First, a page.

Your kindergartner and music
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By Miriam Myers , GreatSchools Staff
In a rich music program, kindergarten students develop a beginning recognition of musical notation. They learn to read simple musical notes and use invented symbols to represent a beat. Bakeman explains: "An 'invented symbol' could be anything that represents the beat. For example, I could use bird picture cards to represent the invented symbol. I would place eight bird cards on the board. As I point to each card the students say 'chirp.' Then I remove a few bird cards and explain that sometimes in music we have sound and silence. I then draw a quarter rest in the place of the removed bird card, and we practice saying 'chirp' for each bird card and then remain silent for the rests."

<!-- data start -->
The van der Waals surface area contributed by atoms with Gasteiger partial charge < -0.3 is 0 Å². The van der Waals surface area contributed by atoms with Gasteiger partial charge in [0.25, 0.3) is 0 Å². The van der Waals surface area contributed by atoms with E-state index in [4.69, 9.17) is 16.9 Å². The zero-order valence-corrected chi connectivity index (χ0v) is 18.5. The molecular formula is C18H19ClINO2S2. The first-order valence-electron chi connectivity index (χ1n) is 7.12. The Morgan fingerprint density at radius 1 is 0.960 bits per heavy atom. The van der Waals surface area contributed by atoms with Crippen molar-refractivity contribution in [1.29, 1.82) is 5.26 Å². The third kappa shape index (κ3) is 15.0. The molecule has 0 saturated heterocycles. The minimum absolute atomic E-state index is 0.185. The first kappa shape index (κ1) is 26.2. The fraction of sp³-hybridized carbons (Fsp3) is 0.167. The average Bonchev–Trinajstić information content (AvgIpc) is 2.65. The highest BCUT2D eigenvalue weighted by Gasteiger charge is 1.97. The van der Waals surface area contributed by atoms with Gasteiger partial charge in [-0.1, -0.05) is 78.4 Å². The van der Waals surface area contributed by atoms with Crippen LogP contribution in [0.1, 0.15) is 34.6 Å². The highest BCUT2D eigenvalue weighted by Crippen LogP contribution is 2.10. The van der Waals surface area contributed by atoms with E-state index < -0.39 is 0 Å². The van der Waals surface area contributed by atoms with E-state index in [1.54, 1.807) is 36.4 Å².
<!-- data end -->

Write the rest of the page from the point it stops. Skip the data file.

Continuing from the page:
Listening and moving
You can expect your kindergartner to be exposed to many different kinds of songs with different beats and rhythms. He learns to develop an ear for beat. He responds to beat, rhythm and qualities of music, such as loud and soft, and fast and slow. Your child skips, hops, marches, claps, tiptoes, steps to the beat and makes creative movements to music, showing her understanding of rhythm, beat and the feeling of the music. She may use props, such as scarves, along with the movements.
What to Look for When You Visit
- Charts displayed with songs in enlarged text
- Sound recordings from a wide variety of cultures and styles
- Puppets or other props used for singing or movement games